We spent one session after another talking about these fears on both our parts. We also talked of how our childhoods differed and informed our view of the future. He comes from a divorced home. I come from a happily married home. Janice used the brick wall behind us as a metaphor for Philip’s emotional “brick wall,” and how we needed to remove one brick at a time.
During this time, the fights and the fears seemed to heighten because they were in front of us being discussed constantly. We got into a huge fight the day before what would be our last therapy session. I could feel him being cold and distant, and I called him out on it. His fears, my frustration came spilling out into his apartment. I ran around the apartment as I yelled at him, grabbing everything I could that was mine. I left slamming the door behind me. I knew it was over.
We arrived at couple’s therapy the next morning. I felt sick and hadn’t stopped crying for twenty-four hours. As we took our seats, I started to hyperventilate from crying so hard. Janice helped me moderate my breathing, and through the sobs I muttered, “I think it’s over.” He didn’t argue. And like that we were in some sort of Woody Allen movie about breaking up in couple’s therapy.
Since we both acknowledged there was no fighting it anymore, Janice used the session to help us say our goodbyes. It was completely surreal. We told each other what we learned from one another, and what we learned from the relationship. I had never seen Philip cry once in our relationship, and as he explained through his own form of sobbing that he had never been more intimate with anyone in his whole life, I immediately stopped crying. Even though I was devastated, it was clear if only in that moment that he had let his fears get the best of him. That’s why this relationship was ending.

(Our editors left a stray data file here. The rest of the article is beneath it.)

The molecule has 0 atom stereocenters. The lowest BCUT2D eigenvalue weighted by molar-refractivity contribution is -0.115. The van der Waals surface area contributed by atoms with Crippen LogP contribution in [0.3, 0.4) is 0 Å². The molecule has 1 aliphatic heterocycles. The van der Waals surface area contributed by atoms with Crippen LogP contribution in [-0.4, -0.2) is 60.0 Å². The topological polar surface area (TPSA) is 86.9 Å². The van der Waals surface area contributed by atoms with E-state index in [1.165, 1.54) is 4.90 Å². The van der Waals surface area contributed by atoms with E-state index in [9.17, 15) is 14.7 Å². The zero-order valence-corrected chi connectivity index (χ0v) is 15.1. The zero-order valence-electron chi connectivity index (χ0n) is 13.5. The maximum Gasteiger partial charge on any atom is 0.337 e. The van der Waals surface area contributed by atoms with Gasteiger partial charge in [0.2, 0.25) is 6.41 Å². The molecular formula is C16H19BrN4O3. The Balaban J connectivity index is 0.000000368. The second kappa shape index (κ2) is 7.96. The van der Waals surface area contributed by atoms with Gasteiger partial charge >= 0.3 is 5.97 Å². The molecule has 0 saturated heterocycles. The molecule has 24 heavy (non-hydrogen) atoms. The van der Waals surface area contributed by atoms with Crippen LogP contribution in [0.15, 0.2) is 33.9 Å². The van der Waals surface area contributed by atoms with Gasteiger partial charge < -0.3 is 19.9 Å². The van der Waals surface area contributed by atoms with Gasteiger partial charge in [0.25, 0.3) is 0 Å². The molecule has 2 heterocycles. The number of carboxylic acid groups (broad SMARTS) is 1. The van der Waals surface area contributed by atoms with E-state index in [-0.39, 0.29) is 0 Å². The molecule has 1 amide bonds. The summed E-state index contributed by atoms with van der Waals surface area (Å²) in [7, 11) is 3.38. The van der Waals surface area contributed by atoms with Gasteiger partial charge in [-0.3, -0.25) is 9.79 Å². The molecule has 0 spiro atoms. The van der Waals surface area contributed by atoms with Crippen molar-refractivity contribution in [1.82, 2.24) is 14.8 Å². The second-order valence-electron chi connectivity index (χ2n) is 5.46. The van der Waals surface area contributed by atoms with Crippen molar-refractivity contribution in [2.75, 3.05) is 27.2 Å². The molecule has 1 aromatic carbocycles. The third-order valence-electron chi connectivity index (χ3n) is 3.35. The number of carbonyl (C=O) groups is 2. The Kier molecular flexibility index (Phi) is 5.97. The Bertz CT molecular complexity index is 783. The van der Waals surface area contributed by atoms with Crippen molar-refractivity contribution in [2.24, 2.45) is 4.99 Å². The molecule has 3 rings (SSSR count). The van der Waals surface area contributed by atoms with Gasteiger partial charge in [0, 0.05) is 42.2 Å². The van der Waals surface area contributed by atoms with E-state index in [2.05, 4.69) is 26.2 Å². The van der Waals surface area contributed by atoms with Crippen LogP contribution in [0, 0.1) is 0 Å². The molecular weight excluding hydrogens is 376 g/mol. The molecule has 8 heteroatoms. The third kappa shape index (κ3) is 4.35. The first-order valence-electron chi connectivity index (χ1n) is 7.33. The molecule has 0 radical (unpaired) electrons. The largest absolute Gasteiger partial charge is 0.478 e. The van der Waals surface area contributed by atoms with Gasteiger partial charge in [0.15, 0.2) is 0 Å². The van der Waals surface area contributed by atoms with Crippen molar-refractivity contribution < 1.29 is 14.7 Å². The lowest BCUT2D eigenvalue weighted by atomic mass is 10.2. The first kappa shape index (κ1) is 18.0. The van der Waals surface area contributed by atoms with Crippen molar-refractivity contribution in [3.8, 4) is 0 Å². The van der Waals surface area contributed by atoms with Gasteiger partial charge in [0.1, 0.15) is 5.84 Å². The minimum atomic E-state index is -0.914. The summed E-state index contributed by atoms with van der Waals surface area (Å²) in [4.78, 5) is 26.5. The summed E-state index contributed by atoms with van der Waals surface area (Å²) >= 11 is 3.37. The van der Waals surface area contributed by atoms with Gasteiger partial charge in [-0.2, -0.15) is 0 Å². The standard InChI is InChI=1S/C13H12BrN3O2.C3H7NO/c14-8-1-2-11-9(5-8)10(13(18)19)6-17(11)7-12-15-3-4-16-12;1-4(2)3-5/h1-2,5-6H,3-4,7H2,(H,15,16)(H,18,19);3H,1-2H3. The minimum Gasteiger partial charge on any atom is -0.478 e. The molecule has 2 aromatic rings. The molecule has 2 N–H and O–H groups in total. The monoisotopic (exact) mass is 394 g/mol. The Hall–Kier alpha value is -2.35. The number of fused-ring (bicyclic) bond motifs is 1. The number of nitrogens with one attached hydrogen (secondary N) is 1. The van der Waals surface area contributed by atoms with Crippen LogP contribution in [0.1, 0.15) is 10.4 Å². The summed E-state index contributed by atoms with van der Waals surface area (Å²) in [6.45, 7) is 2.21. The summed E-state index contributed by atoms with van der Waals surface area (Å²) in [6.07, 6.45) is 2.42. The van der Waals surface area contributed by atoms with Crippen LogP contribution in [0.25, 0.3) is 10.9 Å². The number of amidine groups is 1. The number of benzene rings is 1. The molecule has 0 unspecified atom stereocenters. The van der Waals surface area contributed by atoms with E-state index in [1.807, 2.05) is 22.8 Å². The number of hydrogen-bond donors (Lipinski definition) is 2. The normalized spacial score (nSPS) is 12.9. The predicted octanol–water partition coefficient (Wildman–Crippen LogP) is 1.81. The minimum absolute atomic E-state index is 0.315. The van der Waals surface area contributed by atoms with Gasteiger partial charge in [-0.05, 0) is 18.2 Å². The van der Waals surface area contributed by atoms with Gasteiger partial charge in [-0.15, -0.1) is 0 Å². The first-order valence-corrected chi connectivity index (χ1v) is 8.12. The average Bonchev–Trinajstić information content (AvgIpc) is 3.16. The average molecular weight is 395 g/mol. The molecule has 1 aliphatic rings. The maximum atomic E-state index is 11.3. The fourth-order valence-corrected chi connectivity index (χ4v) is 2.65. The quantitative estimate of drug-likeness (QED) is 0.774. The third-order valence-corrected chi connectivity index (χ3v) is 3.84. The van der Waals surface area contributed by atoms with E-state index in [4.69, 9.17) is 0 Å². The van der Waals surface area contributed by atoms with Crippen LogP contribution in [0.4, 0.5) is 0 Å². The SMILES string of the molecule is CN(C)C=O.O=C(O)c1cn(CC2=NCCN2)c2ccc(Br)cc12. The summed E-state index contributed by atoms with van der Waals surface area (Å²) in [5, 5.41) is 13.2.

I don’t regret couple’s therapy. It certainly played a part in my and Philip’s journey and helped us to get to where we are today. We broke up for three months. I had no expectation of getting back together. To me, he was a lost cause and it was over. I used those three months to focus on myself and not be distracted by other men. My usual break up exercise was to date and have sex as much as possible, but this break up felt different.
I turned thirty in the time we were separated, and my career was starting to take off. I felt like a grown-up, and the relationship I had just gotten out of was part of that. I didn’t want to slip back into my old ways. I cried and screamed and went to therapy to get through the heartbreak and realized that I did want to get married and have a kid. What’s so wrong with that?! I am a woman after all. A feminist rebel drug addict, but a woman.
When Philip called me to meet for coffee, I was blind-sided. However, I was more prepared to see him then I realized. I had spent those three months doing an overhaul on my self esteem. I made it quite clear that there was no room for ambiguity. I wanted to be in a relationship with someone who could talk about the future and not freak out. I told him unless he was serious about getting back together with me, not to contact me again.
One week later, he called and asked if I would move in and give it another try. That was almost two years ago. We are doing better than ever, but we never forget the “dark times” as we fondly call it. Without Janice and that brick wall, who knows where we’d be today.